Danish editor sparks free speech row in South Africa

Danish editor sparks free speech row in South Africa July 26, 2016

Flemming Rose, above, of the Danish newspaper Jyllands-Posten, was due to deliver an academic freedom lecture in August to students at the University of Cape Town, but, because the university’s administration considers him to be ‘a security risk’, his invitation has been rescinded.
According to this report, as culture editor of Jyllands-Posten, Rose commissioned cartoons depicting the “Prophet” Mohammed that many Muslims considered blasphemous. The publication of the cartoons in 2005 triggered widespread protests and riots across the Muslim world, some of which turned deadly.
Rose was set to give the annual TB Davie Academic Freedom Lecture, described on the university’s website thus:

In the classic expression of freedom of speech and assembly, UCT’s policy is that our members will enjoy freedom to explore ideas, to express these and to assemble peacefully.
The annual TB Davie Memorial Lecture on academic freedom was established by UCT students to commemorate the work of Thomas Benjamin Davie, vice-chancellor of the university from 1948 to 1955 and a defender of the principles of academic freedom.
Organised by the Academic Freedom Committee, the lecture is delivered by distinguished speakers who are invited to speak on a theme related to academic and human freedom.

The university committee that extended the invitation to Rose refused to rescind it but was overruled by the university administration. In a statement the Academic Freedom Committee described Rose as an “eminently qualified candidate” to speak on issues including religious tolerance, threats to education, free thought and free expression.
The committee expressed regret about the administration’s decision:

And what it reveals about the limited scope of academic freedom at UCT.

The university’s vice-chancellor, Max Price, above, said in a letter to the Academic Freedom Committee that the decision to withdraw the invitation was made reluctantly:

Since we recognise that a decision not to provide an official platform to Mr Rose is an acknowledgment of the limitations on freedom of expression in general and academic freedom on our campus. No freedom, however, is unlimited. As with all rights, context and consequence are also critical.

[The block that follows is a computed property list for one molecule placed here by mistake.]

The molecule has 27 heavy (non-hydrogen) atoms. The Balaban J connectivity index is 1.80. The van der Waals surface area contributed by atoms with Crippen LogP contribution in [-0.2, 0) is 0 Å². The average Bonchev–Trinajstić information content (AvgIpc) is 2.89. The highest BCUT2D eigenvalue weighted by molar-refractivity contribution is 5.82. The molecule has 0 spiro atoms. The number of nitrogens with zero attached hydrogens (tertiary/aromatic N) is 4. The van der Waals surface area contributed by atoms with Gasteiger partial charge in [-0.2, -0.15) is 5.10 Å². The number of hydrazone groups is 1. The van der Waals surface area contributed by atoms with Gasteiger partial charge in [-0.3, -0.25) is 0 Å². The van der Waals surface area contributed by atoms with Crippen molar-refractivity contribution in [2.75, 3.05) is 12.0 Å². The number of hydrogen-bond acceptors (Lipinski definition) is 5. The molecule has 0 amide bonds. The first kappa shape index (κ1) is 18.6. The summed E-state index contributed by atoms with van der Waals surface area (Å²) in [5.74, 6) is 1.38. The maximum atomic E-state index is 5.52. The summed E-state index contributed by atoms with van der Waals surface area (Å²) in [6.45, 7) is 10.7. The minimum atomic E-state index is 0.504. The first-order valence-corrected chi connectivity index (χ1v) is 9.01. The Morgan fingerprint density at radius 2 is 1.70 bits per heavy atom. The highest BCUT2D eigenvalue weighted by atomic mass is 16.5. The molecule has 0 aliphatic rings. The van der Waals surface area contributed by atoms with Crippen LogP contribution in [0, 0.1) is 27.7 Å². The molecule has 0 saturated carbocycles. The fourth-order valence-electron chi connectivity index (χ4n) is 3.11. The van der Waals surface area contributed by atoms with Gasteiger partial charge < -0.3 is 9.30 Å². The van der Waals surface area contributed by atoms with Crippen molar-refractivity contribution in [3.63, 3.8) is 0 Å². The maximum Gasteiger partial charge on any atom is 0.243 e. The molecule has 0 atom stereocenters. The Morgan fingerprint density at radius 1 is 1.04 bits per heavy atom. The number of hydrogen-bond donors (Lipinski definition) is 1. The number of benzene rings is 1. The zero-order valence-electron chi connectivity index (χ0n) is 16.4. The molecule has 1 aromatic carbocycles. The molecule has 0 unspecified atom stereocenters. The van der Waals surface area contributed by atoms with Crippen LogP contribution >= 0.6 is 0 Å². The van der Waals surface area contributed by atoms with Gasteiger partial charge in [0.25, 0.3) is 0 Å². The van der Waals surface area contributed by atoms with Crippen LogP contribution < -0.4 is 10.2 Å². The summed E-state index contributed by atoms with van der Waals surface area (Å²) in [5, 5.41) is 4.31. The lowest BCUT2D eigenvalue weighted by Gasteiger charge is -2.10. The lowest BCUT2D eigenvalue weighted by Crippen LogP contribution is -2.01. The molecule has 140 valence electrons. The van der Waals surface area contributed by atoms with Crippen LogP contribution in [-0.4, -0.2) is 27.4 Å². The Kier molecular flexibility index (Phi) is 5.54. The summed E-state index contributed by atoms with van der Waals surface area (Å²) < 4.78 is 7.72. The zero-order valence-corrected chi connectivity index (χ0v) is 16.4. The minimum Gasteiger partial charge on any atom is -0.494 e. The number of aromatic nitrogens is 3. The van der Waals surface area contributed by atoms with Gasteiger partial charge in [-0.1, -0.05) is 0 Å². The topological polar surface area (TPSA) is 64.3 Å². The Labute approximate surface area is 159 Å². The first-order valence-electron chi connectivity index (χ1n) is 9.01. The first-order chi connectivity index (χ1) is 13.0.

Price’s letter cites three main reasons for the rescinded invitation. The first two relate to the possibility that Rose’s talk could provoke protests on campus and create security risks.

We are convinced his presence at this time would lead to vehement and possibly violent protest against him and against UCT. The risks are to the security and bodily integrity of Mr Rose himself; to those who will host him, and those who will attend the lecture; to the ability to hold a public lecture without total disruption; to the fragile but uneasy calm which currently exists on campus; and to the positive interfaith relations which currently mark public life in the Western Cape.

The third reason was that:

Bringing this speaker to deliver the TB Davie lecture in the current environment might retard rather than advance academic freedom on campus.

David Benatar, a philosophy professor at Cape Town and a member of the Academic Freedom Committee, accused Price of engaging in:

Doublespeak … He wishes to restrict academic freedom in order to advance it.

Writing in an op-ed published on Politicsweb, a South African news site, Benatar said:

The university should be standing firm on freedom of speech and teaching those who do not already know, that this value extends (most crucially) to people with provocative and even divisive views.

He also pointed out:

It is unsurprising that Mr. Rose’s unrepentant publication of the Mohammed illustrations makes him a controversial figure. However, it is precisely such a person who is a barometer of how much freedom of expression we enjoy. Everybody is willing to tolerate some speech. The real test of freedom of expression occurs when people are asked to tolerate the speech of those whose ideas they do not like. On that test, the University of Cape Town has shown that it does not have the robust commitment to freedom of expression that it says it has. 

In a response to the vice-chancellor’s letter posted on the Index on Censorship magazine’s website, Rose wrote:

I find it disgraceful that the vice chancellor Mr. Max Price puts the blame on me instead of taking responsibility for his decision. He is afraid that some people might react in certain ways to my presence. That’s not my responsibility. If they choose to act in a way that concerns the VC, it’s their decision, not mine. The VC has to hold them responsible for their actions, not me …

Rose also objected to Price’s characterisations of him in his letter.
Price wrote: